Ray Epps, center of Jan. 6 conspiracy theory, is charged with misdemeanor over Capitol riot

FILE - Insurrections loyal to President Donald Trump rally at the U.S. Capitol in Washington on...
FILE - Insurrections loyal to President Donald Trump rally at the U.S. Capitol in Washington on Jan. 6, 2021. Ray Epps, an Arizona man who became the center of a conspiracy theory about Jan. 6, 2021, has been charged with a misdemeanor offense in connection with the U.S. Capitol riot, according to court papers filed Tuesday. Epps is charged with a single count of a disorderly or disruptive conduct on restricted grounds. (AP Photo/Jose Luis Magana, File)(AP)
Published: Sep. 19, 2023 at 5:38 AM HST|Updated: Sep. 19, 2023 at 8:52 AM HST
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WASHINGTON (AP) — Ray Epps, a former Marine who became the center of a Jan. 6, 2021, conspiracy theory, has been charged with a misdemeanor offense in connection with the U.S. Capitol riot and is expected to plead guilty, according to court papers filed Tuesday.

Epps, who claimed in a lawsuit filed this year that Fox News Channel made him a scapegoat for the Capitol riot, is charged with disorderly or disruptive conduct on restricted grounds, court records show.

Epps’ attorney, Edward J. Ungvarsky, said in an email that the case was filed with an anticipation that Epps would plead guilty to the charge. The judge has scheduled a plea agreement hearing for Wednesday.

Epps, a one-time supporter of President Donald Trump who has said he went to Washington to protest the 2020 election Trump lost to Joe Biden, was falsely accused by Fox of being a government agent who was whipping up trouble that would be blamed on Trump supporters, his lawsuit claims.

FBI Director Christopher Wray, in an appearance before the House Judiciary Committee in July, denied having any knowledge of Epps being a “secret government agent.”

“I will say this notion that somehow the violence at the Capitol on January 6 was part of some operation orchestrated by FBI sources and agents is ludicrous,” Wray told lawmakers.

In an interview that aired earlier this year with CBS’ “60 Minutes,” Epps, of Mesa, Arizona, described being “on the run,” after death threats forced him and his wife to sell their home. At the time of the interview, they were living in a recreational vehicle in the Rocky Mountains, according to “60 Minutes.”

“I had to do the necessary things to keep my family safe,” Epps said.

Although Epps’ lawsuit mentions Fox’s Laura Ingraham and Will Cain, former Fox host Tucker Carlson is cited as the leader in promoting the theory. Epps was featured in more than two dozen segments on Carlson’s prime-time show, the lawsuit said. Messages seeking comment were sent Tuesday to Fox News and a lawyer for Carlson.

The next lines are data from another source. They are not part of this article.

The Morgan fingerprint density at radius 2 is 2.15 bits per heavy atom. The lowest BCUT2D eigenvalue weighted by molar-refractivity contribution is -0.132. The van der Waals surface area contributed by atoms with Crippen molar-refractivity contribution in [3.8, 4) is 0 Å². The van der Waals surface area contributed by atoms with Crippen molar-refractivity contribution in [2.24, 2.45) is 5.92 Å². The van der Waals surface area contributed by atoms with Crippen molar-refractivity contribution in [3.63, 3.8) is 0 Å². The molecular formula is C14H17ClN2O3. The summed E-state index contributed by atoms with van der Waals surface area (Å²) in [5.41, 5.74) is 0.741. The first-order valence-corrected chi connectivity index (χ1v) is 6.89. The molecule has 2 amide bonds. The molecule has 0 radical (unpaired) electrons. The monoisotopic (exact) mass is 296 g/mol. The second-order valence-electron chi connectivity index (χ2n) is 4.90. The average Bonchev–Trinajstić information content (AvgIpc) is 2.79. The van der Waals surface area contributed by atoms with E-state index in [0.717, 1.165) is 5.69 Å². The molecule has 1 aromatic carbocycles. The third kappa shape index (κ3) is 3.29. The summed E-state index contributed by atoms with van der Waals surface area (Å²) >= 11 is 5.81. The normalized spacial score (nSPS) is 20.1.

Epps’ lawsuit against Fox says the Justice Department told him in May that he faces criminal charges for his actions on Jan. 6 and blames that on “the relentless attacks by Fox and Mr. Carlson and the resulting political pressure.”

The lawsuit includes threatening messages Epps says he received, including one that reads, “Epps, sleep with one eye open.”

During his January 2022 interview with the Jan. 6 House Committee, Epps, who worked as a roofer after serving four years as infantry in the U.S. Marine Corps, told investigators that he never worked for the FBI.

“The only time I’ve been involved with the government was when I was a Marine in the United States Marine Corps,” Epps said.

Epps was a previously member of the far-right Oath Keepers extremist group, serving as an Arizona chapter leader before parting ways with the anti-government group a few years before the Jan. 6 attack, he said. He said the Oath Keepers were “too radical” for him. Oath Keepers founder Stewart Rhodes and other members were convicted of seditious conspiracy in the Jan. 6 attack.

Asked if he had any insight as to why he hadn’t been charged with a crime for his role in the riot, Epps told House investigators that he was “trying to stop the violence, trying to keep people from getting themselves in more trouble.”

Epps said he was getting death threats and his grandchildren were “being picked on at school because of what their grandad did.”

More than 1,100 people have been charged with federal crimes stemming from the Jan. 6 riot, and authorities continue to regularly bring new cases nearly three years later. Roughly 670 defendants have pleaded guilty to charges, and of those, more than 480 pleaded guilty to misdemeanors only, according to an Associated Press analysis of court records.

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Richer reported from Boston. Associated Press reporter David Bauder contributed from New York.